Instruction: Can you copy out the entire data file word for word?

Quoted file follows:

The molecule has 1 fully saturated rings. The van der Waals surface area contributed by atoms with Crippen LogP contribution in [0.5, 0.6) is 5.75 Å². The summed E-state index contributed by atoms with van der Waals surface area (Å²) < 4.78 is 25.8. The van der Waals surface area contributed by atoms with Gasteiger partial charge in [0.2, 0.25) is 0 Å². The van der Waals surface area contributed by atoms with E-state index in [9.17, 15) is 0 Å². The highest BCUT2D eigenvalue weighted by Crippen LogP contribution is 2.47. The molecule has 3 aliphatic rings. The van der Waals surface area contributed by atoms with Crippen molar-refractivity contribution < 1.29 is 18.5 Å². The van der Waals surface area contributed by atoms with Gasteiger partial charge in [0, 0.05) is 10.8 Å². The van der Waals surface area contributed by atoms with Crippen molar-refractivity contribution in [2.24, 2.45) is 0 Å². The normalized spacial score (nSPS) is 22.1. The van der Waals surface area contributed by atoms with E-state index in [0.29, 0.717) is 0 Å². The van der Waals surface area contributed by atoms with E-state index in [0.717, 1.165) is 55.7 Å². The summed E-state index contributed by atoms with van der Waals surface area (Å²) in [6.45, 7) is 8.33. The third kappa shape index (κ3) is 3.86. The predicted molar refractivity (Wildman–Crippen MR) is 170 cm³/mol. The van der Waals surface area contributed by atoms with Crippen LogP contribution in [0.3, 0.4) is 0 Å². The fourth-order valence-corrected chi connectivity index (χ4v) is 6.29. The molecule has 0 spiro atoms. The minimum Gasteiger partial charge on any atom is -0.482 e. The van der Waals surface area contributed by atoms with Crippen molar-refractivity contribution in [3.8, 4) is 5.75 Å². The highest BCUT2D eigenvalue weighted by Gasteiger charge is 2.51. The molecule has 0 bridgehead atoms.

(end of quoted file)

The molecule has 1 fully saturated rings. The van der Waals surface area contributed by atoms with Crippen LogP contribution in [0.5, 0.6) is 5.75 Å². The summed E-state index contributed by atoms with van der Waals surface area (Å²) < 4.78 is 25.8. The van der Waals surface area contributed by atoms with Gasteiger partial charge in [0.2, 0.25) is 0 Å². The van der Waals surface area contributed by atoms with E-state index in [9.17, 15) is 0 Å². The highest BCUT2D eigenvalue weighted by Crippen LogP contribution is 2.47. The molecule has 3 aliphatic rings. The van der Waals surface area contributed by atoms with Crippen molar-refractivity contribution < 1.29 is 18.5 Å². The van der Waals surface area contributed by atoms with Gasteiger partial charge in [0, 0.05) is 10.8 Å². The van der Waals surface area contributed by atoms with Crippen molar-refractivity contribution in [2.24, 2.45) is 0 Å². The normalized spacial score (nSPS) is 22.1. The van der Waals surface area contributed by atoms with E-state index in [0.29, 0.717) is 0 Å². The van der Waals surface area contributed by atoms with E-state index in [0.717, 1.165) is 55.7 Å². The summed E-state index contributed by atoms with van der Waals surface area (Å²) in [6.45, 7) is 8.33. The third kappa shape index (κ3) is 3.86. The predicted molar refractivity (Wildman–Crippen MR) is 170 cm³/mol. The van der Waals surface area contributed by atoms with Crippen LogP contribution in [0.3, 0.4) is 0 Å². The fourth-order valence-corrected chi connectivity index (χ4v) is 6.29. The molecule has 0 spiro atoms. The minimum Gasteiger partial charge on any atom is -0.482 e. The van der Waals surface area contributed by atoms with Crippen molar-refractivity contribution in [3.8, 4) is 5.75 Å². The highest BCUT2D eigenvalue weighted by Gasteiger charge is 2.51. The molecule has 0 bridgehead atoms.